Morris Hirshfield's life seems, at first glance, to be the stuff that inspires biopics: Polish immigrant starts out in the garment industry of New York City, later owns his own tailoring business then shoe store, earns patents for his footwear designs only to lose it all in bankruptcy. But, in true cinematic style, he then finds success in retirement as an artist whose very first paintings are featured in an exhibition at the Museum of Modern Art. Seems improbable, maybe even impossible? It is a fascinating story that is well told and illustrated in the exhibit, "Morris Hirshfield/Rediscovered," on view through Jan. 21, 2024 at the Cantor Arts Center.
The reason you may have never heard of Hirshfield (and why he has been "rediscovered") is that, after that initial success, he was largely forgotten in American art history, even though his paintings are in the holdings of such prestigious institutions as the Metropolitan Museum of Art in New York City. That is where Dr. Richard Meyer, professor of art history at Stanford University, had his first encounter with a Hirshfield painting. It would lead to a 10-year journey of research and discovery that resulted in a book and then an exhibition.
"I had heard of Hirshfield before, but I had never seen one of his paintings in the flesh," said Meyer. His reaction was immediate: "This man's work deserves to be seen." Meyer also shared that it was the first time he was motivated by a work of art, rather than a movement or theory. He and colleague Susan Davidson set out to find as many paintings by the artist as possible, in order to fully tell the story of a self-taught artist who enjoyed a brief period of acclaim, only to fall into obscurity.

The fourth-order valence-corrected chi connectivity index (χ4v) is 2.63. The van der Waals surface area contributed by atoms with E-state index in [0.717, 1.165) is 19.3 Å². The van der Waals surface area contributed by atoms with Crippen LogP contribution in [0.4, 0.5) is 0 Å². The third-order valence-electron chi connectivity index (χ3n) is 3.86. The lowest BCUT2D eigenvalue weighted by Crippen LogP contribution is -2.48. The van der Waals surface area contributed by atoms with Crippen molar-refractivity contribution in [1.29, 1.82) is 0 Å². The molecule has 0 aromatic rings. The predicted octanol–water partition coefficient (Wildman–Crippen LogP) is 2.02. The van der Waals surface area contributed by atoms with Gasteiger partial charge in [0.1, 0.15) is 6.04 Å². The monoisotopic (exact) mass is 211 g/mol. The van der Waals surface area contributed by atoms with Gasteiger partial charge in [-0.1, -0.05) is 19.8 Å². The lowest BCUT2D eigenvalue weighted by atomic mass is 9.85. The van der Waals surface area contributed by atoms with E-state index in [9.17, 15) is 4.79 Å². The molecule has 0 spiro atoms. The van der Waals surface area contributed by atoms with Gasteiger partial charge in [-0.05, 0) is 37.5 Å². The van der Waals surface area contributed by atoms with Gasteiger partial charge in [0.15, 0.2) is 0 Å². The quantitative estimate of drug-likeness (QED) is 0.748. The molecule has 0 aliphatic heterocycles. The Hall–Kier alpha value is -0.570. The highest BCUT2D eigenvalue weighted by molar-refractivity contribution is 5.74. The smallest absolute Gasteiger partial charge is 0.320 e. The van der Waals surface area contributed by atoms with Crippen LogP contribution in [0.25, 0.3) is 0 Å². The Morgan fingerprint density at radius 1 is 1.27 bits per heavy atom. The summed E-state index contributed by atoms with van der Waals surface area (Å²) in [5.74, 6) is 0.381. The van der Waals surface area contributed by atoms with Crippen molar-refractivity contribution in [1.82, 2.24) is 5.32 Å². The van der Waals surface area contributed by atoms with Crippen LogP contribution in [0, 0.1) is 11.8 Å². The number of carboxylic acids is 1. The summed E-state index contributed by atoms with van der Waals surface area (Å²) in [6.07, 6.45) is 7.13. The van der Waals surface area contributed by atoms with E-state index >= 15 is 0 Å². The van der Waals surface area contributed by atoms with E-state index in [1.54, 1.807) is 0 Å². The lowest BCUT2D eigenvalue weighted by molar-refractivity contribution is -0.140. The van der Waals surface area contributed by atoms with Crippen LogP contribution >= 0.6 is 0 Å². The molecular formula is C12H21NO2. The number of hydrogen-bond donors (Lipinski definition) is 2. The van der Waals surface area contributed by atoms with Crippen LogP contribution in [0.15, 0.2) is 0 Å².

The exhibition, the only full-career retrospective of Hirshfield's work, begins with two paintings of houses ("Landscape with House I" and "Landscape with House II"). From afar, they might appear to be examples of Early American embroidered samplers. A closer look, however, reveals that the artist created the appearance and texture of woven materials in paint. Meyer refers to this as the "textile imaginings" that are a hallmark of all of Hirshfield's work.Not surprising, noted Meyer, because, "He taught himself how to cut patterns, to sew and tailor. He is bringing his creativity from other sources."
Fanciful creativity abounds in all of Hirshfield's work, whether the subject is portraits, animals or nudes. What is absent in his work is the technical polish of an academically trained artist. There is no attempt at anatomical correctness or proportion; space is flattened and there is no effort at spatial perspective. Hirshfield's figures seem to float against backgrounds of colorful patterns and textures.
"This is the world he saw in his mind's eye; the world he wanted to get down on canvas. It was an internal reality, not an external one," Meyer said.
Hirshfield, who never used live models and worked from his home in Queens, expressed this reality in paintings like "Harp Girl II." A woman stands inside a golden harp, which is richly embellished with designs in contrasting red and black, against a blue background dotted with golden stitch-like strokes. She is rendered in the most simplistic manner, facial features not clearly delineated, but her blue and yellow checked skirt has been meticulously drawn
In "The Artist and His Model," there is a distinct dream-like quality to the scene. Hirshfield portrays himself as a young man with dark hair and mustache, standing beside his red-haired model who is posed on a colorful platform. Her body is drawn in a generalized manner and both of her feet turn to the left, a quirk of Hirshfield's that caused critics to dismissively refer to him as "the master of two left feet." (This is also the title of Meyer's book, an accessibly written and well-illustrated tome that fully details Hirshfield's life.)